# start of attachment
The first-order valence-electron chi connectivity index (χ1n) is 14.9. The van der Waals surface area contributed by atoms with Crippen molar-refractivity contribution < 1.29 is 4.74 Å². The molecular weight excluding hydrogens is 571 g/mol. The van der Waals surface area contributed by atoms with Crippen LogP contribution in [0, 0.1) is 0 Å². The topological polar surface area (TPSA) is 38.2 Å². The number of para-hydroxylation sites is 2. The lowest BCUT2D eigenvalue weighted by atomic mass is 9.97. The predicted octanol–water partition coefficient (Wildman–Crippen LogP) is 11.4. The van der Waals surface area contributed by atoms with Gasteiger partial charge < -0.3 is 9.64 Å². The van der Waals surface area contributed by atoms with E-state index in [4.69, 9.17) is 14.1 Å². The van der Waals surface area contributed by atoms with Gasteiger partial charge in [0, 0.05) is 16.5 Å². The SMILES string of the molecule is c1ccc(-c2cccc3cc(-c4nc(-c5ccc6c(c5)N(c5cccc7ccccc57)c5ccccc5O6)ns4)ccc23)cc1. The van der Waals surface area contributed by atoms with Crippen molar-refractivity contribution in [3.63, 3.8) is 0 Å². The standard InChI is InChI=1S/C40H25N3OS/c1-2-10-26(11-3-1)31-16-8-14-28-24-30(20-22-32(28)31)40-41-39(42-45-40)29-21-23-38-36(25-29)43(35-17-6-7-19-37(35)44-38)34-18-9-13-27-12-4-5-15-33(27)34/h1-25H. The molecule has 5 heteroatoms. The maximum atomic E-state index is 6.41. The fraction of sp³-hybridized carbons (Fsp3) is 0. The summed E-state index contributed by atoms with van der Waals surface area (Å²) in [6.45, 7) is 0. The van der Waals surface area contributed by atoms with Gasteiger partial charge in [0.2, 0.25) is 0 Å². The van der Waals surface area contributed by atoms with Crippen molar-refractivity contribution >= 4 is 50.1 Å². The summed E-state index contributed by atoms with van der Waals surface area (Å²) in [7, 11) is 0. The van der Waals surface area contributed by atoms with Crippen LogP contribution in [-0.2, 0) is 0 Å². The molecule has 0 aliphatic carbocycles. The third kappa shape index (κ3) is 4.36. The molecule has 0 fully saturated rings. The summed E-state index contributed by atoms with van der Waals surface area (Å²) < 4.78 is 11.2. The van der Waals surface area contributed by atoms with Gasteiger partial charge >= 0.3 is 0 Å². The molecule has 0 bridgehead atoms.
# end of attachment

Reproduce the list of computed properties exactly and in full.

The first-order valence-electron chi connectivity index (χ1n) is 14.9. The van der Waals surface area contributed by atoms with Crippen molar-refractivity contribution < 1.29 is 4.74 Å². The molecular weight excluding hydrogens is 571 g/mol. The van der Waals surface area contributed by atoms with Crippen LogP contribution in [0, 0.1) is 0 Å². The topological polar surface area (TPSA) is 38.2 Å². The number of para-hydroxylation sites is 2. The lowest BCUT2D eigenvalue weighted by atomic mass is 9.97. The predicted octanol–water partition coefficient (Wildman–Crippen LogP) is 11.4. The van der Waals surface area contributed by atoms with Gasteiger partial charge < -0.3 is 9.64 Å². The van der Waals surface area contributed by atoms with E-state index in [4.69, 9.17) is 14.1 Å². The van der Waals surface area contributed by atoms with Gasteiger partial charge in [0, 0.05) is 16.5 Å². The SMILES string of the molecule is c1ccc(-c2cccc3cc(-c4nc(-c5ccc6c(c5)N(c5cccc7ccccc57)c5ccccc5O6)ns4)ccc23)cc1. The van der Waals surface area contributed by atoms with Crippen molar-refractivity contribution in [3.63, 3.8) is 0 Å². The standard InChI is InChI=1S/C40H25N3OS/c1-2-10-26(11-3-1)31-16-8-14-28-24-30(20-22-32(28)31)40-41-39(42-45-40)29-21-23-38-36(25-29)43(35-17-6-7-19-37(35)44-38)34-18-9-13-27-12-4-5-15-33(27)34/h1-25H. The molecule has 5 heteroatoms. The maximum atomic E-state index is 6.41. The fraction of sp³-hybridized carbons (Fsp3) is 0. The summed E-state index contributed by atoms with van der Waals surface area (Å²) in [6.45, 7) is 0. The van der Waals surface area contributed by atoms with Gasteiger partial charge in [0.2, 0.25) is 0 Å². The van der Waals surface area contributed by atoms with Crippen molar-refractivity contribution >= 4 is 50.1 Å². The summed E-state index contributed by atoms with van der Waals surface area (Å²) in [7, 11) is 0. The van der Waals surface area contributed by atoms with Crippen LogP contribution in [-0.2, 0) is 0 Å². The molecule has 0 aliphatic carbocycles. The third kappa shape index (κ3) is 4.36. The molecule has 0 fully saturated rings. The summed E-state index contributed by atoms with van der Waals surface area (Å²) < 4.78 is 11.2. The van der Waals surface area contributed by atoms with Gasteiger partial charge >= 0.3 is 0 Å². The molecule has 0 bridgehead atoms.